Jesus made it perfectly clear why He had come and what was expected of those who heard His message. “I have come as a light to shine in this dark world, so that all who put their trust in men will no longer remain in darkness” (John 12:46 NLT). But John tells us the sad reality: “But despite all the miraculous signs Jesus had done, most of the people still did not believe in him” (John 12:37 NLT). Jesus had come offering them hope. He had come providing them with a way to reestablish their relationship with God the Father. He offered them light to help them navigate the darkness of this world, but they refused it. Jesus did not come to eliminate the darkness, but to illuminate it. Darkness is simply an absence of light. He came to provide light where there had been none. But this Light would not be with them forever. In just a few short days, His life and the Light would be extinguished. Jesus told them so. “My light will shine for you just a little longer. Walk in the light while you can, so the darkness will not overtake you. Those who walk in darkness cannot see where they are going. Put your trust in the light while there is still time; then you will become children of the light” (John 12:35-36 NLT).
But by the end of that week, the Light of the world would be snuffed out. His life would be taken. Better yet, His life would be given, because He died willingly and gladly so that men might have eternal life and a permanent source of Light for their lives. Jesus had promised, “I am the light of the world. If you follow me, you won’t have to walk in darkness, because you will have the light that leads to life” (John 8:12 NLT). His death made it possible for men to live in His light permanently – even while surrounded by the darkness of this world. Jesus came into the world as the Light of the world. He died so that His light might shine in the lives of men, making them sources of light that might illuminate the darkness. One Light became many lights. Paul made this clear when he wrote, “For once you were full of darkness, but now you have light from the Lord. So live as people of light!” (Ephesians 5:8 NLT). We have the Light of the world within us, not just with us. He indwells us and illuminates our lives, not just our surroundings. And we have the capacity and responsibility to shine into the darkness of this world, making a difference, exposing sin, illuminating the way to the One who can make a difference in the lives of men. Paul went on to say, “For this light within you produces only what is good and right and true.Carefully determine what pleases the Lord. Take no part in the worthless deeds of evil and darkness; instead, expose them. It is shameful even to talk about the things that ungodly people do in secret. But their evil intentions will be exposed when the light shines on them, for the light makes everything visible” (Ephesians 5:9-14 NLT).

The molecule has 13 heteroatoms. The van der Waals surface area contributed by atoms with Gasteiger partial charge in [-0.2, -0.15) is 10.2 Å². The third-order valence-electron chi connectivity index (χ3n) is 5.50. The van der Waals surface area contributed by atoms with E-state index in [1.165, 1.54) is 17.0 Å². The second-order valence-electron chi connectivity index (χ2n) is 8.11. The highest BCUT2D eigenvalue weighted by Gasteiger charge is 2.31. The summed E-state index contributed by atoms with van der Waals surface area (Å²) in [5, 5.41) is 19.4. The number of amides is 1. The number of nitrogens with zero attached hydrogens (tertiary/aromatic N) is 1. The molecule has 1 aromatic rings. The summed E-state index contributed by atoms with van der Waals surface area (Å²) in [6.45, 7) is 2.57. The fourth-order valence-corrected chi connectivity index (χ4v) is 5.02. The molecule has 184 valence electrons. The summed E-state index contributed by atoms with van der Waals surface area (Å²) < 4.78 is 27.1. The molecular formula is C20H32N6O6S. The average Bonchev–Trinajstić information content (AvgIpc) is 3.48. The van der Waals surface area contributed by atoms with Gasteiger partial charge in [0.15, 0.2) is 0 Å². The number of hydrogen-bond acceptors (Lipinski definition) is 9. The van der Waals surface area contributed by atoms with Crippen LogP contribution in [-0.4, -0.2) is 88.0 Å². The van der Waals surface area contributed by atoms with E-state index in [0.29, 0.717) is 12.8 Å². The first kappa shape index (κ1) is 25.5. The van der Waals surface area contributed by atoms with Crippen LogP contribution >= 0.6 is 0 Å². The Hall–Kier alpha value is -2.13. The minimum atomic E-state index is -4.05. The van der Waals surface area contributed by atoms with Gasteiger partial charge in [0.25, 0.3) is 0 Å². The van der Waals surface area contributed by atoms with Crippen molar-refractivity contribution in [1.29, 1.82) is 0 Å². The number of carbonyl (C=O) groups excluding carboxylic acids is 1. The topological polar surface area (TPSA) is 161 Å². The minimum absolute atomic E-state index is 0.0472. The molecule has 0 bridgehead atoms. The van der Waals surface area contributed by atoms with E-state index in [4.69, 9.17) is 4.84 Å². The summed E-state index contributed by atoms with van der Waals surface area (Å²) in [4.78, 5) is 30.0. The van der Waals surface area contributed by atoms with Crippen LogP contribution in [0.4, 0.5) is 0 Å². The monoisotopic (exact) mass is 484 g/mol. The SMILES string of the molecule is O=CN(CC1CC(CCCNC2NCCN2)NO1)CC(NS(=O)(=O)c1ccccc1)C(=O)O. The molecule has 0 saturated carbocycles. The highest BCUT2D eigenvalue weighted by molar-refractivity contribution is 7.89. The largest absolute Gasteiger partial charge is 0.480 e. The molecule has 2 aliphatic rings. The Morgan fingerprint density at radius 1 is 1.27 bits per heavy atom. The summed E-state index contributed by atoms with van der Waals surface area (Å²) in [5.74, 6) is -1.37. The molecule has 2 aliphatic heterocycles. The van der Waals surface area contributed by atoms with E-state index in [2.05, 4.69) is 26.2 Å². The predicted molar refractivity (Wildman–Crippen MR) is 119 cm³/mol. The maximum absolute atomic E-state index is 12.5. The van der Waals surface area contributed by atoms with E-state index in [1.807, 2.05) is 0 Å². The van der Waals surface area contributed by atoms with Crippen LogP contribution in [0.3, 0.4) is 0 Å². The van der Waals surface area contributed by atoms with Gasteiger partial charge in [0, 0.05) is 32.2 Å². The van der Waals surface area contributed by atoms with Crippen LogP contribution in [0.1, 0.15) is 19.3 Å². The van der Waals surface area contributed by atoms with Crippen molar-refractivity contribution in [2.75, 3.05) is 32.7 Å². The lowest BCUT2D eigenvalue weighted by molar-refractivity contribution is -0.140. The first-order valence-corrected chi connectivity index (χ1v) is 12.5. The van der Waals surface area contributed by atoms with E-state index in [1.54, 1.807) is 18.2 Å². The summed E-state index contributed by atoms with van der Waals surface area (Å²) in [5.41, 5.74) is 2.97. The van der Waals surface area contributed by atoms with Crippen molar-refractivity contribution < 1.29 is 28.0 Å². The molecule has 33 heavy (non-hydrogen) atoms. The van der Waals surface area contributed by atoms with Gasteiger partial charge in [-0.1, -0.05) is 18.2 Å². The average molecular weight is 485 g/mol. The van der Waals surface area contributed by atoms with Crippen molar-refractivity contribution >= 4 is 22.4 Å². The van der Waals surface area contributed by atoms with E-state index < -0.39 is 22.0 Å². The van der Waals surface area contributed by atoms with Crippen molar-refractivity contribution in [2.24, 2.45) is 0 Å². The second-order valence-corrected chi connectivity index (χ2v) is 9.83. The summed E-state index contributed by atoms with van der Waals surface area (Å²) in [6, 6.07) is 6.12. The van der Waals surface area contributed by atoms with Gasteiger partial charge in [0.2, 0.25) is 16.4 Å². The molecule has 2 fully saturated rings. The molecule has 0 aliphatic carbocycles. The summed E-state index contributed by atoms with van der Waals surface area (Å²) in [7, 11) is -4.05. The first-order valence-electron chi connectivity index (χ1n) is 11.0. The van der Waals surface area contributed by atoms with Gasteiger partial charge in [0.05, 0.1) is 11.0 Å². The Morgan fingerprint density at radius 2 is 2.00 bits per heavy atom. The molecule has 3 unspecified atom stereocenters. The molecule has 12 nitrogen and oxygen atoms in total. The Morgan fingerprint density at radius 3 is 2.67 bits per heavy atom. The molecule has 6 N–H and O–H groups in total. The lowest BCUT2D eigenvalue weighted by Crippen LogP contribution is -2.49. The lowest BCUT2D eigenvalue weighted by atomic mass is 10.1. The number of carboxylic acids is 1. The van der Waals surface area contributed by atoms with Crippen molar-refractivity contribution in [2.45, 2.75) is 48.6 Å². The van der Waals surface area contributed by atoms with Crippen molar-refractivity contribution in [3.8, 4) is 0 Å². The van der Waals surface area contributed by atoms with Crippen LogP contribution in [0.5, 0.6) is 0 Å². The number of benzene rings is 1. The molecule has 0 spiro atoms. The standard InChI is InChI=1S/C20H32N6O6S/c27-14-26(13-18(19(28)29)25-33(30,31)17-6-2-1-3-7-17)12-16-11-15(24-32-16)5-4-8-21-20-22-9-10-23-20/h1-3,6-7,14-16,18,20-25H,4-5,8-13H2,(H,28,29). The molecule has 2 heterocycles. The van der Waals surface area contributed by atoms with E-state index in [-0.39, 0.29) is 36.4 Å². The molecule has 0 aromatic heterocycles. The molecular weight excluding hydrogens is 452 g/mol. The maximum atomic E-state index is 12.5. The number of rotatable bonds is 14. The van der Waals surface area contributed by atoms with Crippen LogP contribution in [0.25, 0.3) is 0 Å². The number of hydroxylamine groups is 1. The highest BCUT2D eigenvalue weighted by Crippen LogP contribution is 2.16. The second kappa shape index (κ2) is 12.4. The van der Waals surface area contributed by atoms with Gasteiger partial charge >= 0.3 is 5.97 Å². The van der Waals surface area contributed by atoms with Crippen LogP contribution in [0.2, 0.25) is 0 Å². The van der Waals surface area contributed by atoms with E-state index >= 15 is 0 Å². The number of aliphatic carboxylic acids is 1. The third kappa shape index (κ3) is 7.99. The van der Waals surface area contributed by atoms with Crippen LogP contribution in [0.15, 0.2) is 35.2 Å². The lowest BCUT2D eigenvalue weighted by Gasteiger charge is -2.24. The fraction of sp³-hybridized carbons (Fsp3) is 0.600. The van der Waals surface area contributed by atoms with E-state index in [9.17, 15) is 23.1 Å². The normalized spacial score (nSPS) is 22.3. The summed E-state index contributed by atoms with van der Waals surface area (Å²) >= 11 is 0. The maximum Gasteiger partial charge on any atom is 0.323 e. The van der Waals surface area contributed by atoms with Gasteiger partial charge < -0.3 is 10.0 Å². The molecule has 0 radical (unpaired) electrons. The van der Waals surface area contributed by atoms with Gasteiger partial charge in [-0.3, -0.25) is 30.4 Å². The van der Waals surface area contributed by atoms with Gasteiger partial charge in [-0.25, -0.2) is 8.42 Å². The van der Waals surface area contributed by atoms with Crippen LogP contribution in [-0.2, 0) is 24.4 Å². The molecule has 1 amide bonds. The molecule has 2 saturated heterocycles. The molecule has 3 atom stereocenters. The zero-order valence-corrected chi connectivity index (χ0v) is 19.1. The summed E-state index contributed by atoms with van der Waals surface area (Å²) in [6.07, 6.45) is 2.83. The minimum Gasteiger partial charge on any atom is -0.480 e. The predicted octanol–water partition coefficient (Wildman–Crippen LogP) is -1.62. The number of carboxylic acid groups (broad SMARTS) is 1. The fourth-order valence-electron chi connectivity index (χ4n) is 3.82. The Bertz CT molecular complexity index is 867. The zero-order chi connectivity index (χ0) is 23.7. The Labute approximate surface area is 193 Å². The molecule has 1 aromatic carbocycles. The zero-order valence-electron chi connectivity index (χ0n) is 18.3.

Those of us who are in Christ, have Christ in us. We have His light shining in and through us. We are lamps in the darkness, providing hope by revealing the truth of God’s transforming power in our lives. We are to shine as Jesus did. We are to expose darkness as He did. We are to illuminate the darkness, not attempt to eliminate it. When we live as children of the light, the darkness naturally recedes before us. Darkness cannot dwell in the presence of light. It diminishes as the light grows stronger. May we become increasingly bright lights in this sin-darkened world, “for light makes everything visible.”
Father, thank You for illuminating the darkness of my world with the Light of Your Son. Now help me to live as a child of the Light in the world in which You’ve placed me. Help me to shine brightly. Help me to clearly point the way to You for those who still live in darkness and cannot see for themselves. May my life by a light on a hill, clear for all to see, and a magnet to those who desire to escape the darkness of sin in their lives. Amen.
Grow Pastor & Minister to Men